VANCOUVER, B.C. - Robert Dziekanski's mother rejected an apology from one of the Mounties involved in her son's death almost as fast as the words left the officer's mouth at a public inquiry Wednesday.

Const. Bill Bentley was talking about photographs he had taken at Vancouver's airport the night Dziekanski was stunned with a Taser and died in October 2007.

The judge told Bentley's lawyer that he was out of time for the day, prompting David Butcher to abruptly change topic and ask his client if he had anything to say to Dziekanski's mother, Zofia Cisowski.

"That I'm sorry for her loss and that my heart goes out to her and her family," said Bentley.

Outside the inquiry, Cisowski flatly rejected the apology, and said she told Bentley as much in court.

"I was close to him, and I said I didn't accept," said Cisowski.

"I don't accept any sorry, it's too late."

Earlier, Bentley testified that Dziekanski's skin quickly turned blue as he lay on the airport floor within minutes of being stunned.

Bentley also said he asked the three other officers whether any of them had a Taser well before they confronted Dziekanski.

Bentley insisted Dziekanski was breathing, but his skin turned a light shade of blue within minutes.

He said he radioed a dispatcher for a routine ambulance less than three minutes after the first of five Taser jolts. Then, 12 seconds later, Bentley asked for the call to be upgraded, saying over the radio that Dziekanski was unconscious but breathing.

"Shortly after I made my initial call, his skin started turning a bluish colour," said Bentley, the second officer to testify at the public inquiry into Dziekanski's death.

"I became deeply concerned so I upgraded the call to Code 3."

Bentley, who was trained in first aid, said he never told any of his colleagues what he saw, and none of the officers performed a proper breathing and pulse check. He said a security guard was checking Dziekanski's vital signs.

Bentley said he could hear Dziekanski breathing.

"It's a loud breathing like when you go out for a hard run, you exhaust yourself physically, trying to catch a breath," he said.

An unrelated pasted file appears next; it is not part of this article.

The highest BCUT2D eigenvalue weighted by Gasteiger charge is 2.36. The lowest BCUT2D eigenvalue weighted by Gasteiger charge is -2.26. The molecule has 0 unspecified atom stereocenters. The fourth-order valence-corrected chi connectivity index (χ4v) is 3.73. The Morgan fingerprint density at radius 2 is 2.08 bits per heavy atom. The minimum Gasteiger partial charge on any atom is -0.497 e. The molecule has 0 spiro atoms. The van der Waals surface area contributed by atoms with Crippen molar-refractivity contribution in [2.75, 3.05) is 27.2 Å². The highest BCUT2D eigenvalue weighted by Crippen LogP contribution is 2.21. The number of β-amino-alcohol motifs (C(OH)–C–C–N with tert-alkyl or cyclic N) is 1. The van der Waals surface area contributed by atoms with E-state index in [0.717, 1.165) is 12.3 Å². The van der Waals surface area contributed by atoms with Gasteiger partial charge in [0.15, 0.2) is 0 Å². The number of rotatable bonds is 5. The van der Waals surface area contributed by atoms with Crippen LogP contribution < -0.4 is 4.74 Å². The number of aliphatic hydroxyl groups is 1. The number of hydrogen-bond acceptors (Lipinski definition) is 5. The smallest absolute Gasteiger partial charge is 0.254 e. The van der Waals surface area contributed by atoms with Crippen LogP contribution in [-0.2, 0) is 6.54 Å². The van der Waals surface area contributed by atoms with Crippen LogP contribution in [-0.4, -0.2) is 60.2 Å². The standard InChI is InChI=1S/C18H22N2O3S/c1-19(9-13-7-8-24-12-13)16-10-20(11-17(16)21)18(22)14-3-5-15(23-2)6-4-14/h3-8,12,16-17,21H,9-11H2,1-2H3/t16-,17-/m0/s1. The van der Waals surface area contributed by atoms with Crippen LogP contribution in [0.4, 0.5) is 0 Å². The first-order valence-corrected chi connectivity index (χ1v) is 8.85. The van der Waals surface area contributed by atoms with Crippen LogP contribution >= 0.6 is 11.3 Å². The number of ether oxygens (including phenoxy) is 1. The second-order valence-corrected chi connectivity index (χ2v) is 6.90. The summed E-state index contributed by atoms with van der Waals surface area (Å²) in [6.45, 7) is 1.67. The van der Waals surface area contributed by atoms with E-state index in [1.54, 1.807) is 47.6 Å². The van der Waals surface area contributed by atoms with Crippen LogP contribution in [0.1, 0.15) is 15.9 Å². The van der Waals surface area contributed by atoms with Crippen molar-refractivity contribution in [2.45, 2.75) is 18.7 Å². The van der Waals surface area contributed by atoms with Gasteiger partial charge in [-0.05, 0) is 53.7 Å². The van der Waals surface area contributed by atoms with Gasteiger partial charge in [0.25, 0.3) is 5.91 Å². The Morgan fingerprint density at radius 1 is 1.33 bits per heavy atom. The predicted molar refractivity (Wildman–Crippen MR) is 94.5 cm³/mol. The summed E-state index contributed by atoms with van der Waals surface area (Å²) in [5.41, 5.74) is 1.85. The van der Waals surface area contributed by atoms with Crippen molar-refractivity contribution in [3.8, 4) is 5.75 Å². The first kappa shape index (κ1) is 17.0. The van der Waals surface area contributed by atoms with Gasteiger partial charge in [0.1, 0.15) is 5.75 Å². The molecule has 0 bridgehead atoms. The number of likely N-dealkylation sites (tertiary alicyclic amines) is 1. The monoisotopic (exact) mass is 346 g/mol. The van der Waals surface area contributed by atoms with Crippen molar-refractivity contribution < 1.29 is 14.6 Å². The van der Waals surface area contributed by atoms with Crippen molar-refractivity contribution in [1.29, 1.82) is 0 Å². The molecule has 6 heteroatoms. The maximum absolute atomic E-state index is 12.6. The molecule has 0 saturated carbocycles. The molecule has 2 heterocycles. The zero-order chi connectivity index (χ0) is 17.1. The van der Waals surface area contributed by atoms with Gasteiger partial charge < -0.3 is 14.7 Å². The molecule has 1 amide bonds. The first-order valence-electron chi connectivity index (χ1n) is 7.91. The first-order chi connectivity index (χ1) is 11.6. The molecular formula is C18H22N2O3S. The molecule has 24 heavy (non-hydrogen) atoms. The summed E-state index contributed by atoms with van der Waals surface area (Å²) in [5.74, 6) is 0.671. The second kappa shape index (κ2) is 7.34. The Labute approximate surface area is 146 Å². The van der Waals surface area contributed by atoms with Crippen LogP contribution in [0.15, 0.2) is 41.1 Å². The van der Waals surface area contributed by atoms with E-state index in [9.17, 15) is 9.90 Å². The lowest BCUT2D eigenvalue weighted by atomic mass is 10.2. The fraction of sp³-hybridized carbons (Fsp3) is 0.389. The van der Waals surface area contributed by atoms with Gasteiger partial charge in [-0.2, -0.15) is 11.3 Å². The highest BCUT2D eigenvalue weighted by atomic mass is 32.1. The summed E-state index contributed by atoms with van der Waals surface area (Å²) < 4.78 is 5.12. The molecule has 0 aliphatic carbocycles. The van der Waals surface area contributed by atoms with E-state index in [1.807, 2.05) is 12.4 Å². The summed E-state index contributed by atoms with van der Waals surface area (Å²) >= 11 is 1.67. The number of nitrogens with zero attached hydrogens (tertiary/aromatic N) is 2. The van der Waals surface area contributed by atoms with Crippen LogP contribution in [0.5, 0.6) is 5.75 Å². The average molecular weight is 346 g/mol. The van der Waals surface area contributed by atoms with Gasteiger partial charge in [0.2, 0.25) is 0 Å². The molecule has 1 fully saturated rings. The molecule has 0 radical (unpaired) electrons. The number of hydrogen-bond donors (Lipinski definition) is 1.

By the time firefighters arrived, Dziekanski had no pulse, wasn't breathing and the fire captain on duty that night has said Dziekanski was likely already dead.

Bentley said as he approached, he could see broken furniture on the floor and felt Dziekanski, who he described as having wide eyes, was looking for a fight.

"Law-enforcement experience, my gut instinct told me that he was going to start a fight with us," said Bentley, who had been on the force for less than two years at that time.

"I turned my head back to the side, and directed a general question at the other officers, asking them something to the effect of, 'Do you have a Taser on?"'

Bentley said he was simply checking to see what tools would be available, and the officers hadn't yet planned how they would respond.

While he said Dziekanski looked like he wanted a fight, Bentley also described him as calm.

"He wasn't doing anything else," said Bentley. "He seemed calm, his hands were at his side, I'd classify it as co-operative."

After he and other officers tried talking with Dziekanski, Bentley said the Polish man quickly became "resistant" when he turned away and flipped his hands in the air.

He then turned around holding a stapler, and Bentley said he was swinging it at the officers.

"I thought I was going to be hit with the stapler," he said.

Bentley also said he didn't realize the Taser had been used more than twice until seeing a report from Crown prosecutors.

The Taser was used five times, and the inquiry heard that the weapon's internal computer indicated the 50,000-volt device was deployed for a total of 31 seconds. However, that records the length of the deployment, not necessarily the amount of time Dziekanski was shocked.

The Crown announced in December that Rundel, Bentley, Const. Kwesi Millington and Cpl. Benjamin Robinson would not face criminal charges. However, the inquiry's commissioner could still make findings of misconduct against the officers or anyone else involved.